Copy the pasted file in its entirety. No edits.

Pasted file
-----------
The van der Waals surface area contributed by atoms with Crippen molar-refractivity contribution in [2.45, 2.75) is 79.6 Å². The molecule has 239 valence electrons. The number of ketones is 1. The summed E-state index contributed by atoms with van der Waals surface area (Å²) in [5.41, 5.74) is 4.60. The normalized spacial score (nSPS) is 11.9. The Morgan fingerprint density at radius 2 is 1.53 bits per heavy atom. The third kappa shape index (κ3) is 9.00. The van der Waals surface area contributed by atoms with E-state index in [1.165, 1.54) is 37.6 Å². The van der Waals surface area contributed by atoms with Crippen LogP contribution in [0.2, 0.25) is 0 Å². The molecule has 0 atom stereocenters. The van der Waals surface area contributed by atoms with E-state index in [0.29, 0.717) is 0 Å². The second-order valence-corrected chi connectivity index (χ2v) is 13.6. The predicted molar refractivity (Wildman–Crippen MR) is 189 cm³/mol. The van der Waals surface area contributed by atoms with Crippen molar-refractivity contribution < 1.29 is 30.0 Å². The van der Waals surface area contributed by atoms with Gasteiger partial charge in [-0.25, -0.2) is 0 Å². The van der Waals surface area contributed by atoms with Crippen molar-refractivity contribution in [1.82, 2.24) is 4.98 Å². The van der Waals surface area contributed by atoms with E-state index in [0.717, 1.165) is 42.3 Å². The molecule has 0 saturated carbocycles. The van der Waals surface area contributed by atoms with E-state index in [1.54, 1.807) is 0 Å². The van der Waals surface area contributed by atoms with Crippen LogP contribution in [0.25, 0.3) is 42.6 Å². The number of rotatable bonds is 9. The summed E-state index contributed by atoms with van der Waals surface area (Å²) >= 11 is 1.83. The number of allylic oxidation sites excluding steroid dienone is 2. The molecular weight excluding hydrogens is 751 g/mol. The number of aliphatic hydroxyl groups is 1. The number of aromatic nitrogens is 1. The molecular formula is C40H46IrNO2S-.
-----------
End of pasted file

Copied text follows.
The van der Waals surface area contributed by atoms with Crippen molar-refractivity contribution in [2.45, 2.75) is 79.6 Å². The molecule has 239 valence electrons. The number of ketones is 1. The summed E-state index contributed by atoms with van der Waals surface area (Å²) in [5.41, 5.74) is 4.60. The normalized spacial score (nSPS) is 11.9. The Morgan fingerprint density at radius 2 is 1.53 bits per heavy atom. The third kappa shape index (κ3) is 9.00. The van der Waals surface area contributed by atoms with E-state index in [1.165, 1.54) is 37.6 Å². The van der Waals surface area contributed by atoms with Crippen LogP contribution in [0.2, 0.25) is 0 Å². The molecule has 0 atom stereocenters. The van der Waals surface area contributed by atoms with E-state index in [0.29, 0.717) is 0 Å². The second-order valence-corrected chi connectivity index (χ2v) is 13.6. The predicted molar refractivity (Wildman–Crippen MR) is 189 cm³/mol. The van der Waals surface area contributed by atoms with Crippen molar-refractivity contribution < 1.29 is 30.0 Å². The van der Waals surface area contributed by atoms with Gasteiger partial charge in [-0.25, -0.2) is 0 Å². The van der Waals surface area contributed by atoms with Crippen molar-refractivity contribution in [1.82, 2.24) is 4.98 Å². The van der Waals surface area contributed by atoms with E-state index in [0.717, 1.165) is 42.3 Å². The molecule has 0 saturated carbocycles. The van der Waals surface area contributed by atoms with E-state index in [1.54, 1.807) is 0 Å². The van der Waals surface area contributed by atoms with Crippen LogP contribution in [0.25, 0.3) is 42.6 Å². The number of rotatable bonds is 9. The summed E-state index contributed by atoms with van der Waals surface area (Å²) >= 11 is 1.83. The number of allylic oxidation sites excluding steroid dienone is 2. The molecular weight excluding hydrogens is 751 g/mol. The number of aliphatic hydroxyl groups is 1. The number of aromatic nitrogens is 1. The molecular formula is C40H46IrNO2S-.